We know from lots of past research (much of it in prior TRs) that we don’t ever see anything accurately. Now, however, a new study faces head-on the notion that not only is that true but that all previous experimental subjects in this field may have been victims of response bias.
What the researcher says: Most people think of vision as simply a function of information the eye gathers—what the eye alone sees. However, researchers have now found that vision is a little more complicated than that.
For nearly a decade, the lead author has published numerous studies showing that vision can change as a function of action—that vision is action-specific, as opposed to general purpose. Most famous among these experiments are the ones showing that when baseball players are hitting better, they see the ball as bigger and that when someone lacks fitness or is carrying a heavy backpack, they see a hill as steeper.
Now a new paper in Psychological Science faces head-on the notion that her experimental subjects have been victims of a psychological phenomenon called response bias. She employed a classic, action-specific experiment involving a video game familiar to children of the 80s: Pong.
Response bias happens when subjects guess or infer the purpose of an experiment, so they adjust their behaviors or answers—consciously or subconsciously. For example, a Psychology 101 student, familiar with how scientists run experiments, might volunteer as a study subject in which they are asked to wear a backpack, and guess the incline of a hill. They might infer, “I bet the hypothesis is that the backpack will affect how I see the slant of the hill,” so they might say the slant is 25 degrees, rather than 20.
So the author ran an old experiment with a new twist. In a game very much like Pong, a ball bounces across a screen, and participants use a joystick to block the ball with a paddle of varying sizes, making the task easier or harder. After each attempt, participants estimate the speed of the ball. In visual perception-speak, the “Pong effect” is when the ball appears faster when the paddle is smaller, even though the speed remains unchanged. The Pong effect supports Witt’s hypotheses about actions influencing vision.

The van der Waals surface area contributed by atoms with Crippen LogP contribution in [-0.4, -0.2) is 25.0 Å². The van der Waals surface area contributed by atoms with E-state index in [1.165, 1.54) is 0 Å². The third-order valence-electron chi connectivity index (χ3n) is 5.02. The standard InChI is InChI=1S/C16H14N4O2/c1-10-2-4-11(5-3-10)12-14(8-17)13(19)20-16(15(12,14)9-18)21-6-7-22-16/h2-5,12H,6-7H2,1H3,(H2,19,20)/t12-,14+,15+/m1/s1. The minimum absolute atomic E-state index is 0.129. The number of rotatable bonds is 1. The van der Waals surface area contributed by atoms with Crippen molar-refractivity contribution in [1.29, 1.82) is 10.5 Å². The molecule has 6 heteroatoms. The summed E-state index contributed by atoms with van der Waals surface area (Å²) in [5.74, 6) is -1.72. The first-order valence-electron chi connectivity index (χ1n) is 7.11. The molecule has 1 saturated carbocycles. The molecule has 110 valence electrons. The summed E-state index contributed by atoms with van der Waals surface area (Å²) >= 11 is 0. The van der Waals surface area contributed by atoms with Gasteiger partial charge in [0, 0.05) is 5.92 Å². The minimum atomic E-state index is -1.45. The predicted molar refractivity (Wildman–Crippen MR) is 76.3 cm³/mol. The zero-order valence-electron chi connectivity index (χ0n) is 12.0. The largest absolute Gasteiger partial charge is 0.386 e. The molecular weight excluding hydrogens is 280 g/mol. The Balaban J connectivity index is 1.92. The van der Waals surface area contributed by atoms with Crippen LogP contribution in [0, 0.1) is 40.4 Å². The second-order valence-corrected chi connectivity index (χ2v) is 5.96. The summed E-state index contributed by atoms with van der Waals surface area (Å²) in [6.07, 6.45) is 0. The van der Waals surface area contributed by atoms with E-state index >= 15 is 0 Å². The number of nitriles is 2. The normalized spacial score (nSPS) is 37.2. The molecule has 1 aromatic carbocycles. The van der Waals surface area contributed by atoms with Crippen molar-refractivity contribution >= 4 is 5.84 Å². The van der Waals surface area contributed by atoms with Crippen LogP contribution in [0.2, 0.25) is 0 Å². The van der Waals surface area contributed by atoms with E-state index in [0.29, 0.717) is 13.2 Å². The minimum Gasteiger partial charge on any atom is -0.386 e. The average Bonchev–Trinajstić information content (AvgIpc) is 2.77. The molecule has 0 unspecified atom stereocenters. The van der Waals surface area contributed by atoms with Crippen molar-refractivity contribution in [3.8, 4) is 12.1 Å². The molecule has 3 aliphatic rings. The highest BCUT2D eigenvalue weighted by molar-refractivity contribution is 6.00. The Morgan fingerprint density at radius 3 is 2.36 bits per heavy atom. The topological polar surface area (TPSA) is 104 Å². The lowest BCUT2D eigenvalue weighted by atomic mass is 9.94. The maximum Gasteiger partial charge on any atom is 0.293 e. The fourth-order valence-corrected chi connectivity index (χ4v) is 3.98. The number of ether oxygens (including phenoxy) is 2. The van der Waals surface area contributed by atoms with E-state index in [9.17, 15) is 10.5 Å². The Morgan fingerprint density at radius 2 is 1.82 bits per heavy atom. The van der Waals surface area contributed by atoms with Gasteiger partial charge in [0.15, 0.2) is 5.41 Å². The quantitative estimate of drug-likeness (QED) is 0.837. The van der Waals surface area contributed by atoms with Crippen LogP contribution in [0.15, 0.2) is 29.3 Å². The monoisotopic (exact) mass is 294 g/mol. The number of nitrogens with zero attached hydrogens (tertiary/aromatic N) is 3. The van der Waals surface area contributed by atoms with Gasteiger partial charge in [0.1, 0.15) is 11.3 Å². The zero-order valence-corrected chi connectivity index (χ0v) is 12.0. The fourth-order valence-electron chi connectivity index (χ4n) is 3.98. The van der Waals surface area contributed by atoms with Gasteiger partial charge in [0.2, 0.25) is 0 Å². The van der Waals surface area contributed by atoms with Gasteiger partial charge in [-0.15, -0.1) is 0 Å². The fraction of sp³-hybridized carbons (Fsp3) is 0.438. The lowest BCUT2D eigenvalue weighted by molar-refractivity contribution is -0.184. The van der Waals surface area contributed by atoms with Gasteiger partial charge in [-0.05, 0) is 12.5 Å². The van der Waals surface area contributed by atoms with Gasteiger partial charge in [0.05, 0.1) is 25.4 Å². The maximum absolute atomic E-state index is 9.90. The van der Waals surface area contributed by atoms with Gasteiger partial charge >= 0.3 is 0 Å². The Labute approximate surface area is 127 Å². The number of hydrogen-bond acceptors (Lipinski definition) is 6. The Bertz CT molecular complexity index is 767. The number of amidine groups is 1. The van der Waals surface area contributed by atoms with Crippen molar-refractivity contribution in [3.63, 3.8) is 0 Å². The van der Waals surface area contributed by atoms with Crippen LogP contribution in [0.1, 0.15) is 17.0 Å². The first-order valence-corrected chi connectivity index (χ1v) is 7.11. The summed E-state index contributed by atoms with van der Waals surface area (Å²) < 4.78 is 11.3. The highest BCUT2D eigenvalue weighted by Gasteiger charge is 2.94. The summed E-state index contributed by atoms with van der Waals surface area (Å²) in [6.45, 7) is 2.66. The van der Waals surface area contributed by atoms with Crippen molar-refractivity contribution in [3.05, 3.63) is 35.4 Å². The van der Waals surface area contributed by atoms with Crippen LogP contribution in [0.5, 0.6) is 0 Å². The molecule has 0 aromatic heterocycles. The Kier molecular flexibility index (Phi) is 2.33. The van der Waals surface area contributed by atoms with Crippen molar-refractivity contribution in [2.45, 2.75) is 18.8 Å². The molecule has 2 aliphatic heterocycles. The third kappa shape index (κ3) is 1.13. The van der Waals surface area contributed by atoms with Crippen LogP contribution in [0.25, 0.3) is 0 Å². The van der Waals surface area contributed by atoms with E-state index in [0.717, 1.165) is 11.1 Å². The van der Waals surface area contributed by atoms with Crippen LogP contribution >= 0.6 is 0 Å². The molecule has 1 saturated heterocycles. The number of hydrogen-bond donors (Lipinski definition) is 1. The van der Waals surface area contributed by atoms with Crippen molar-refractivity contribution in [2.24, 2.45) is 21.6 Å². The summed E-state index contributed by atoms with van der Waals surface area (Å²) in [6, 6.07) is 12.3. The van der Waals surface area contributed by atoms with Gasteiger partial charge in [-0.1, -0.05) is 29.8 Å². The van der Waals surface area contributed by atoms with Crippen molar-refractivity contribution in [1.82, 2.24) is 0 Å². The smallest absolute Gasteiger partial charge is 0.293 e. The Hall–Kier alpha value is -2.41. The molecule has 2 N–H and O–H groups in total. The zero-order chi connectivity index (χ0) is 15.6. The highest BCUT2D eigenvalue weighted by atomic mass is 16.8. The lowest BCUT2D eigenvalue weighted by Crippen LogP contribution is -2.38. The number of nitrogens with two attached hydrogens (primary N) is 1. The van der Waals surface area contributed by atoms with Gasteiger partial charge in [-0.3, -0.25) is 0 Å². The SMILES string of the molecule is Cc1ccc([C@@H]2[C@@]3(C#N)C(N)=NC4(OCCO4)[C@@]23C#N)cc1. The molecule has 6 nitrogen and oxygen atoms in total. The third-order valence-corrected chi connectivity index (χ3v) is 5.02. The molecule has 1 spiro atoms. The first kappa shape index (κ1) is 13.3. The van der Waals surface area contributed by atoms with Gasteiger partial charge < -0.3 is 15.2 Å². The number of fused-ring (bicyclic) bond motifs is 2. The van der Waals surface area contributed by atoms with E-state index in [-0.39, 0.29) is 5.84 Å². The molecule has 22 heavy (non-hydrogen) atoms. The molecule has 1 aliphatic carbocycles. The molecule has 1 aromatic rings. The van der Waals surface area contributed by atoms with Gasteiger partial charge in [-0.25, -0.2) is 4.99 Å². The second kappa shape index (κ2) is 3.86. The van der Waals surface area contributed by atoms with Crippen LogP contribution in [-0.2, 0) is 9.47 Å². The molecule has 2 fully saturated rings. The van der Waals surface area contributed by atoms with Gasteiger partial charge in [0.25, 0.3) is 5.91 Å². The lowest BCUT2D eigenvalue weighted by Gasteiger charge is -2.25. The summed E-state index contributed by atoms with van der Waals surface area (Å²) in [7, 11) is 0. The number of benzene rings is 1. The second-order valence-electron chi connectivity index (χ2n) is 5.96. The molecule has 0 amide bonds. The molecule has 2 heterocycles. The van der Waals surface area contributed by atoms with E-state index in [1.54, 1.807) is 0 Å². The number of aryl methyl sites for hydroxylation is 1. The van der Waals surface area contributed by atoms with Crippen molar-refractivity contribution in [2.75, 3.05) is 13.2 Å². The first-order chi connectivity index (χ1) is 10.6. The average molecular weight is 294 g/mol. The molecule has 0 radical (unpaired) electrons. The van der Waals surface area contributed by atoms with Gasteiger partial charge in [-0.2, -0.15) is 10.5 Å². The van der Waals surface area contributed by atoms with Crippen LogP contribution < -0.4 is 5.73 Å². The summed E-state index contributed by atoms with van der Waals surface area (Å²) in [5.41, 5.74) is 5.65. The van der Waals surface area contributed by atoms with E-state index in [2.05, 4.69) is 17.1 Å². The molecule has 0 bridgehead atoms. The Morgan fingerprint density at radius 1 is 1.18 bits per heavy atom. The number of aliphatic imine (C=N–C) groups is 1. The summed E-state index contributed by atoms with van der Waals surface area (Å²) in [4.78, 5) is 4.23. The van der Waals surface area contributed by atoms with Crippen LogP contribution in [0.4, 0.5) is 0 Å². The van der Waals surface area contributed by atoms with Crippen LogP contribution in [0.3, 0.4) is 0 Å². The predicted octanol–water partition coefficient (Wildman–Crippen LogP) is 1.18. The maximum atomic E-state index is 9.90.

For the paper, the author added post-experiment surveys to gather data on whether participants guessed the experiments’ purpose, and whether their inferences affected how they saw the ball.
Few guessed the nature of the experiment (Bigger paddle = ball appears slower). But, critically, the Pong effect showed up regardless of the participants’ level of insight into the experiments’ true purpose.
Between those who guessed the experiments’ purpose, and those who didn’t, “there was no systematic difference between those two groups,” she said. “The Pong effect still emerged—just as strong as in previous studies.”
“Perception is a fundamental process of the mind,” she said. “We are getting at core scientific knowledge of how the mind and the brain work.”
So what? If, as this paper shows, action has an effect on perception, it is also true that perception dictates choice and action. Different people will have different perceptions of any one phenomenon or set of data: one will see the hill as steep, another as gentle. One will see the data as dictating a particular choice and another will see the reverse.
What now? What this experiment—along with all the others that have been reported in TR over the years –clearly shows is the need for diversity in all important choice and decision-making areas. It also highlights the need to listen to the views and perceptions of from different genders and backgrounds before making an important political or business decision. Unfortunately, this is what happens less and less as we get engrossed in ourselves and are led by social media and advertising into our own particular narcissistic bubbles.
By Dr Bob Murray